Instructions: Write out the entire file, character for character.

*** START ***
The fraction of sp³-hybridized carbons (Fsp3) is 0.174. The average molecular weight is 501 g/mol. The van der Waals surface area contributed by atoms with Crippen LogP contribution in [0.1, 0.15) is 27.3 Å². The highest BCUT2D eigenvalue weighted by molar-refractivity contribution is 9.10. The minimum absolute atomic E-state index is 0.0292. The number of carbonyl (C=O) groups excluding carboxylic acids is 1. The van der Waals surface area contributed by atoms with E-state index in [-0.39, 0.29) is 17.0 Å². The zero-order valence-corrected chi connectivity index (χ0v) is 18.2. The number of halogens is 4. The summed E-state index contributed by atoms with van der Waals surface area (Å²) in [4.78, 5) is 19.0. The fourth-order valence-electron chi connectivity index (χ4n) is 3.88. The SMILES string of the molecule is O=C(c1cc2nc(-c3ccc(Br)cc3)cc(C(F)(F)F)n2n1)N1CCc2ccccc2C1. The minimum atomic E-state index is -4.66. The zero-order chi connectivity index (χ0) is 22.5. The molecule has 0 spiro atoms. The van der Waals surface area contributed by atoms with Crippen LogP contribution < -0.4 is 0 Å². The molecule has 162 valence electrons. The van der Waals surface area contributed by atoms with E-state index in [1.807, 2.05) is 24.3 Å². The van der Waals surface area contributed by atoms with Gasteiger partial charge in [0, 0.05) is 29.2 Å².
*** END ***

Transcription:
The fraction of sp³-hybridized carbons (Fsp3) is 0.174. The average molecular weight is 501 g/mol. The van der Waals surface area contributed by atoms with Crippen LogP contribution in [0.1, 0.15) is 27.3 Å². The highest BCUT2D eigenvalue weighted by molar-refractivity contribution is 9.10. The minimum absolute atomic E-state index is 0.0292. The number of carbonyl (C=O) groups excluding carboxylic acids is 1. The van der Waals surface area contributed by atoms with E-state index in [-0.39, 0.29) is 17.0 Å². The zero-order valence-corrected chi connectivity index (χ0v) is 18.2. The number of halogens is 4. The summed E-state index contributed by atoms with van der Waals surface area (Å²) in [4.78, 5) is 19.0. The fourth-order valence-electron chi connectivity index (χ4n) is 3.88. The SMILES string of the molecule is O=C(c1cc2nc(-c3ccc(Br)cc3)cc(C(F)(F)F)n2n1)N1CCc2ccccc2C1. The minimum atomic E-state index is -4.66. The zero-order chi connectivity index (χ0) is 22.5. The molecule has 0 spiro atoms. The van der Waals surface area contributed by atoms with Crippen LogP contribution < -0.4 is 0 Å². The molecule has 162 valence electrons. The van der Waals surface area contributed by atoms with E-state index in [1.807, 2.05) is 24.3 Å². The van der Waals surface area contributed by atoms with Gasteiger partial charge in [0, 0.05) is 29.2 Å².